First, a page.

Indrajit Coomaraswamy, a former Director of Economic Affairs at the Commonwealth Secretariat in London speaking at a seminar in Colombo on Wednesday (July 31) said that though absolute poverty had declined to 8.9%, how was it that 35% of the population was still Samurdhi recipients?
He further said that unemployment had been brought down to under 5% largely due to a great number of Sri Lankans working overseas. But Coomaraswamy said that when a country progresses economically, its citizens return to the home country seeking for employment opportunities back home, and not overseas.
He also said that the reason for the drop in poverty levels was due to remittances, which totalled US$ ($) 6 billion or Rs. 750 billion last year, coupled with military transfers.
Coomaraswamy said that a research firm had recently pointed out that though Sri Lanka’s economy grew at 8% in 2010 and 2011 and 6.4% last year, there was however no growth in employment.
Terming this as jobless growth, he however pointed out that when the economies of East Asia and South East Asia grew, it was growth with equity, inclusive growth.
The growth of the economy is crucial to bring poverty levels down, he said. Coomaraswamy also said that economic disparities in the country have been increasing as shown by the gini coefficient which had had increased from 0.43 to 0.48.
He further said that though poverty levels had declined, large numbers of pregnant women were anaemic, while malnourishment and stunting levels were high among children.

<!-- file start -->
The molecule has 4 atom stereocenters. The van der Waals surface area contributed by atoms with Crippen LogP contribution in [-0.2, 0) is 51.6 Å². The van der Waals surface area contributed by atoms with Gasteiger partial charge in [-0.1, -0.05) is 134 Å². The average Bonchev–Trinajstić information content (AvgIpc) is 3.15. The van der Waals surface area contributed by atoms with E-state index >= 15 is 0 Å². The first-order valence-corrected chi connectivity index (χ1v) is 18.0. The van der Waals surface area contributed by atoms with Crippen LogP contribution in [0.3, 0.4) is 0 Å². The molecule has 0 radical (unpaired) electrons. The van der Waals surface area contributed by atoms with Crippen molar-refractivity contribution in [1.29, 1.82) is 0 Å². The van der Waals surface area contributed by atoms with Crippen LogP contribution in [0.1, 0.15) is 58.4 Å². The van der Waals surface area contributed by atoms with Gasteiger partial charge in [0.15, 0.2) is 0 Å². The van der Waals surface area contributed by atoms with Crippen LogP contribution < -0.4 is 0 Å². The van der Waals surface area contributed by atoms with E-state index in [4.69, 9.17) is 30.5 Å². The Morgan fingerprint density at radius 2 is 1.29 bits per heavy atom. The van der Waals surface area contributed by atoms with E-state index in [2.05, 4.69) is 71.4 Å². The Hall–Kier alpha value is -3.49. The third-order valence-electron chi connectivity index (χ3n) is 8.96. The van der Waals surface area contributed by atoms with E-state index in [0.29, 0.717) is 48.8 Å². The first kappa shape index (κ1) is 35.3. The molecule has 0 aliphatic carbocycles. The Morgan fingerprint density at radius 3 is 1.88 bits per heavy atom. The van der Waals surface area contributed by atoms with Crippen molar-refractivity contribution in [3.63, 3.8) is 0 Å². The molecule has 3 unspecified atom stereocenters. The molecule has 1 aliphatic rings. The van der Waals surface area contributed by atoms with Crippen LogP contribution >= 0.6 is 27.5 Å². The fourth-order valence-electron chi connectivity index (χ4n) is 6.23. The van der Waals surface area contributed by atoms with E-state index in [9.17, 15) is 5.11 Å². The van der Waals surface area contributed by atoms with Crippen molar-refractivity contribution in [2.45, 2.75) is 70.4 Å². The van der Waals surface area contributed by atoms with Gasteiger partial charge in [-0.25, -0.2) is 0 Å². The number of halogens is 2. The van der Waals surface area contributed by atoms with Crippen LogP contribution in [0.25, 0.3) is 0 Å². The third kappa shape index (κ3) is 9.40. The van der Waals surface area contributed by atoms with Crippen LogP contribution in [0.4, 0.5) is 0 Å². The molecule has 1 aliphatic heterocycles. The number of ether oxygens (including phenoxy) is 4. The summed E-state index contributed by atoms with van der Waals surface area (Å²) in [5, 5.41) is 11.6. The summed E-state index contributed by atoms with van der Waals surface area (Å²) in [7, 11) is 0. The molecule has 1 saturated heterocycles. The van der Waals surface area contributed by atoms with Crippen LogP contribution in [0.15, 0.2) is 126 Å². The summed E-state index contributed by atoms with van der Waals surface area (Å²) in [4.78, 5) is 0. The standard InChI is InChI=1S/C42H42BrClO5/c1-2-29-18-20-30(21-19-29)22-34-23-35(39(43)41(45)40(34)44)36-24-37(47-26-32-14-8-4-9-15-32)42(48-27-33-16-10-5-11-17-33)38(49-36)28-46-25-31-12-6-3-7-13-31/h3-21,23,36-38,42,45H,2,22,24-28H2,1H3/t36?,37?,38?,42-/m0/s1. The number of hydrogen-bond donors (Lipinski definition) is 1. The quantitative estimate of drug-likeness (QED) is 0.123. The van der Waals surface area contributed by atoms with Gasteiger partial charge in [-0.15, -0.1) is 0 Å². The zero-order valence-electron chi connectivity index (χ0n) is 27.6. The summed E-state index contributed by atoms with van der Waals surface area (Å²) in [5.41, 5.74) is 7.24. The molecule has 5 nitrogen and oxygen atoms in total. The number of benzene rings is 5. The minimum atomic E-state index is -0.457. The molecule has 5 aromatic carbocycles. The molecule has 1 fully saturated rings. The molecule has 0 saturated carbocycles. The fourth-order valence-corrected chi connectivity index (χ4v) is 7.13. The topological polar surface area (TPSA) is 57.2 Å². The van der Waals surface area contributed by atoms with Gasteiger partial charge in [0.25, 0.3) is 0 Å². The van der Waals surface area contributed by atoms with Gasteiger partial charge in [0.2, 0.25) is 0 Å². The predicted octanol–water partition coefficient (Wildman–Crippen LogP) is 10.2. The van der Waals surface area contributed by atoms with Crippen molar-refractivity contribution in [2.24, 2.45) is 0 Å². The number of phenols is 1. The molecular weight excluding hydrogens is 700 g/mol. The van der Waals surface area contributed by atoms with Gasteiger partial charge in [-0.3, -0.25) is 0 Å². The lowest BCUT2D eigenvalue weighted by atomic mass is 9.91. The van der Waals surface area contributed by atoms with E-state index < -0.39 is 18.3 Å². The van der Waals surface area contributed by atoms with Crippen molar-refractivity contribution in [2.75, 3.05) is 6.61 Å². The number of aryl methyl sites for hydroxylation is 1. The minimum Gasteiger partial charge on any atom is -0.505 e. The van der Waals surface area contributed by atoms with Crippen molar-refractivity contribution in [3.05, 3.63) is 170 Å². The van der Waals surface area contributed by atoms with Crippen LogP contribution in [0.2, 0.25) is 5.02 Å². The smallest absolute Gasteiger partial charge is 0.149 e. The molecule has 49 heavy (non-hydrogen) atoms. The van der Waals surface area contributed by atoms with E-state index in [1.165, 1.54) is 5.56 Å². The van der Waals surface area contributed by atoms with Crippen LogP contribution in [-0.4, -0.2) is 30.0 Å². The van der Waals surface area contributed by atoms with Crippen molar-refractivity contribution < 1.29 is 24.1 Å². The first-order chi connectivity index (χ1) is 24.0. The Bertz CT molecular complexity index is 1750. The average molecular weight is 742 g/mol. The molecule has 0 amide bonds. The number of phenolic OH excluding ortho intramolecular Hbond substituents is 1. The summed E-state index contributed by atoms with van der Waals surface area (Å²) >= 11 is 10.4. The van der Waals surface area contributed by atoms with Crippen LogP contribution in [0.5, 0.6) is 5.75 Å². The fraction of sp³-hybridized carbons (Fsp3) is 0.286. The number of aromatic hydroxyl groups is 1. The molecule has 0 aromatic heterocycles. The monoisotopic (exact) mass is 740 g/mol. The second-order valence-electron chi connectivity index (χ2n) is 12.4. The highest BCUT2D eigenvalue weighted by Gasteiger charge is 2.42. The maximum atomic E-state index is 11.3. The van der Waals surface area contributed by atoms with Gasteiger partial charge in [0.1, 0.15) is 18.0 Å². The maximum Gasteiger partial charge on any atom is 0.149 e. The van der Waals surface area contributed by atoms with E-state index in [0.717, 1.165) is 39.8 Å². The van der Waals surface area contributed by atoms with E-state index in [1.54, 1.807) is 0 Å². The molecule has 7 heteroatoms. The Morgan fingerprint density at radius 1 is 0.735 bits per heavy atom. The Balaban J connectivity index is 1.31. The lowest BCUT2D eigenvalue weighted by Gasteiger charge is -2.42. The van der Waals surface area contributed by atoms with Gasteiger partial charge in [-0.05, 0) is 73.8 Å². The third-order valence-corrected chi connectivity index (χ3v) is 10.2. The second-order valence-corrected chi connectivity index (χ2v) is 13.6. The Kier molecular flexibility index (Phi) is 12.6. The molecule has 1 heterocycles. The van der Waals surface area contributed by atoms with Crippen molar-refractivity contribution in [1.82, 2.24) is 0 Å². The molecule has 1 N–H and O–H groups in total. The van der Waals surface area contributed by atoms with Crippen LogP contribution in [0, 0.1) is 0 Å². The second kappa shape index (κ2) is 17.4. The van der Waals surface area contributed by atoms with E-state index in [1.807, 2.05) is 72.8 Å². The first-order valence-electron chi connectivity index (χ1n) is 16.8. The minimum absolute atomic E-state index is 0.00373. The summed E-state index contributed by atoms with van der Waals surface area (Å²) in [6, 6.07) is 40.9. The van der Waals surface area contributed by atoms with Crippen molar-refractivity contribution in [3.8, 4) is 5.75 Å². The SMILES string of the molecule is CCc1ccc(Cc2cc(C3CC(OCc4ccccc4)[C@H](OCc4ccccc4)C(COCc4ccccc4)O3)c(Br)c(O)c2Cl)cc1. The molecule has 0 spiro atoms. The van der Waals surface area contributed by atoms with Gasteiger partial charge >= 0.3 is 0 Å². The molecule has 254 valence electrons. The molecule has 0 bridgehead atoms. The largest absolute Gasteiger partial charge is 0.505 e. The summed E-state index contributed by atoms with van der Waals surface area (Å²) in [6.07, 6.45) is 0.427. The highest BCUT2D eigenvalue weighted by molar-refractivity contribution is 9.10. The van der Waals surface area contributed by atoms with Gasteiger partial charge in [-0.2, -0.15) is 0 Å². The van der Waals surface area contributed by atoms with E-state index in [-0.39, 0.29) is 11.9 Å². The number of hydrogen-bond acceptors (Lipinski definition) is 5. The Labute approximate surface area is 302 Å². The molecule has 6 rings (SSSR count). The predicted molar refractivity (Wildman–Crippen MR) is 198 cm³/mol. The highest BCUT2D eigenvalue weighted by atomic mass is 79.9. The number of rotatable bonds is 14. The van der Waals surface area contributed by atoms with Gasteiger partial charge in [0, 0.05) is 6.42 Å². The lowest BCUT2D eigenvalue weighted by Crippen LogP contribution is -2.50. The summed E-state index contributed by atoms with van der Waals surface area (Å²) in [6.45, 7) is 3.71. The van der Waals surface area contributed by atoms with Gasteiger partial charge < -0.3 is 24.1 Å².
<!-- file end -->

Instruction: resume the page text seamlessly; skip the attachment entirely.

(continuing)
Coomaraswamy said that the critical period for a child’s cognitive development was the nine months it was in the mother’s womb and the first 1,000 days thereafter.
A child’s learning abilities is shaped in its first five years, if those are lost they can never be regained, said Coomaraswamy.
He said that previously Sri Lanka was able to survive due to the receipt of generous donor assistance virtually given on a “never never” basis because Sri Lanka was the darling of the donor community then, a reference to the immediate aftermath of the post 1977 era when Sri Lanka opened up its economy where it received generous amounts of donor aid virtually free.
But now that money has stopped, said Coomaraswamy.
Therefore the borrowing channels open to the country at present is to borrow at commercial rates, he said.
As such Sri Lanka has to take some painful decisions in order to get its budget and current account deficits in the balance of payments right, said Coomaraswamy.
That means by making sure that every rupee spent is spent right, he said.
This needs to be done without jeopardising health and education spends.
“On the supply side what is needed is marketable education, and health and on the demand side it’s about getting investments and development going,” said Coomaraswamy.
Another negative aspect that he pointed out was the bloated public service where the headcount had increased from 400,000 to 1.3 million.
Coomaraswamy also said that there was the need to improve the island’s investment climate so that investments would grow from the current 30% of GDP to the desired level of 35% of GDP, reforms in education so that educational institutions will produce employable youth, making use of IT and the mobile phone to provide the farmer and such like the required information on time, productivity improvement, proper “Samurdhi” targeting and the development of public-private partnerships.
The seminar was organised by Lakshman Kadirgamar Institute, a Government sponsored think tank.(Sunday Leader)